Tuesday, June 30, 2009

Airplane thoughts

So, when I drive to work everyday, I tend to listen to NPR podcasts on my iPod nano. I really enjoy doing that. My normal order of listening is to start with "7AM ET News summary" and then "Most emailed stories". That usually takes me to work, give or take.

Today on the news summary they had the story of the crashed Yemen plane. And I do not know why, but I started thinking about that it seems like the airplane seats and seat belts have not developed much in the last, what, 30 years or so. I guess 30 years ago many drove cars without seatbelts and childseats, well, they did not look like they did today, if you happened to have one. Not that it is a fair comparison, a plane and a car, but still. Remember that plane that crashed into the Hudson river? Well, there all, or almost all, were safe. Not to say that the rest of this blog entry would have necessarily saved anyone in a crash...

So, back to the thought... I am wondering why the airplane seats are not facing backwards instead of forwards. I have always thought that if one do get into a crashlanding, then it seems like a really bad idea to sit and have the next seat like 2 feet or less from your face. And let's face it, it's not like a plane will ever go backwards. So if the seats were facing backwards, one could have support on the whole back, neck and all, if one were unlucky enough to experience a mishap.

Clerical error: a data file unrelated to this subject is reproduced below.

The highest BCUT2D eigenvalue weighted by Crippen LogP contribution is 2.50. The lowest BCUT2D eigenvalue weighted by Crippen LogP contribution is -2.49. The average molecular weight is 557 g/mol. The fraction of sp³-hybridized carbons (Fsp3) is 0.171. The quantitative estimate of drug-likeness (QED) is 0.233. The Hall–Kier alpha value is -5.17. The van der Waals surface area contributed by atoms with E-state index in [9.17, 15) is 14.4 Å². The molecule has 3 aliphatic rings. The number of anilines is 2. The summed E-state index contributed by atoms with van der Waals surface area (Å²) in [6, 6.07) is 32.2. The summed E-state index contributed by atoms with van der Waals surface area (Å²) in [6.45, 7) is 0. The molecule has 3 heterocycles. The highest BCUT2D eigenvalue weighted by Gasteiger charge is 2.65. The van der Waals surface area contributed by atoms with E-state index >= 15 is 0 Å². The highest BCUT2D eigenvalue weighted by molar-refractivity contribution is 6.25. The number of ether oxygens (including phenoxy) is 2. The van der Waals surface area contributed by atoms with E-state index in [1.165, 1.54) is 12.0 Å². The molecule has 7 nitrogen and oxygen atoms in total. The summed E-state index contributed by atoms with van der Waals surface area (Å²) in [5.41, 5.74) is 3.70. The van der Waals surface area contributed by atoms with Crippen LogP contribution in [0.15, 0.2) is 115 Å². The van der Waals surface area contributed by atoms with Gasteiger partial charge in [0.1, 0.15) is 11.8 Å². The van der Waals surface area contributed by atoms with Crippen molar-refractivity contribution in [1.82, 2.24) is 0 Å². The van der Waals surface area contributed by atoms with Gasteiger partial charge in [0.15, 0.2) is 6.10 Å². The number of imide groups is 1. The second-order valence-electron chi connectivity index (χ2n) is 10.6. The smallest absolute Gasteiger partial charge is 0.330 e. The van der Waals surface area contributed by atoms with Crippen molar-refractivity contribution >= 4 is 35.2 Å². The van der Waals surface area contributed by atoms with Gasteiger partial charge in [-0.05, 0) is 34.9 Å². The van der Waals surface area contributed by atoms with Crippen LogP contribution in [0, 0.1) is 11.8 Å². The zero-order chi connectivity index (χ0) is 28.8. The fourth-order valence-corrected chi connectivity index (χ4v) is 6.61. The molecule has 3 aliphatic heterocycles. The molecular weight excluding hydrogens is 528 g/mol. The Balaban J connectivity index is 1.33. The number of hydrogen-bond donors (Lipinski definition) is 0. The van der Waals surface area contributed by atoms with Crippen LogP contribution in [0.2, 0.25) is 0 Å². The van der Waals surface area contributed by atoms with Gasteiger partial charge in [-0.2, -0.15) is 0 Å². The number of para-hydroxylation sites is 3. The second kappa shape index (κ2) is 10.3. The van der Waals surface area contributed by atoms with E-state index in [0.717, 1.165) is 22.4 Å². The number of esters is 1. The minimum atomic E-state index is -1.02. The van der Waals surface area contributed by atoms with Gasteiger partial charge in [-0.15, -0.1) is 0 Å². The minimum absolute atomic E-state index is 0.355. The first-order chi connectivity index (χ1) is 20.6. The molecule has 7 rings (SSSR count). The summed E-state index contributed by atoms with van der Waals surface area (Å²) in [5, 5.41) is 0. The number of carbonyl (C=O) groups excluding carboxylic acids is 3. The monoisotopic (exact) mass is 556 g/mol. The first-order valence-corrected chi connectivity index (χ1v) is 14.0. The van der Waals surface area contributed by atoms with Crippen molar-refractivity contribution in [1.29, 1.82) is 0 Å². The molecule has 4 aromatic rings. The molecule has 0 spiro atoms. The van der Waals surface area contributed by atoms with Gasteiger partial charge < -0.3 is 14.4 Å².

I can understand that some people needs to face forward when riding a train or bus, but in a plane, it is not much one sees out the window, so that should not be a big argument. And the planes should be good to go as the seats today are secured on some kind of rails. So it should not matter for the plane. The seats might need some modification I guess. Now, could someone working at Boeing, McDonnell Douglas, or Airbus, help me out here. Why would it be worse to sit and look backwards in a plane. I cannot think of any reason, can you?

1 comment:

ongr said...

Seats sit forward for passenger comfort, not for safety. People have hard enough time getting sick from the turbulence and thrust. You're right, it would be safer, but there would be more people yacking. In military planes there is less of this consideration and seats are often backwards, forwards, and sideways--whatever fits in the fuselage.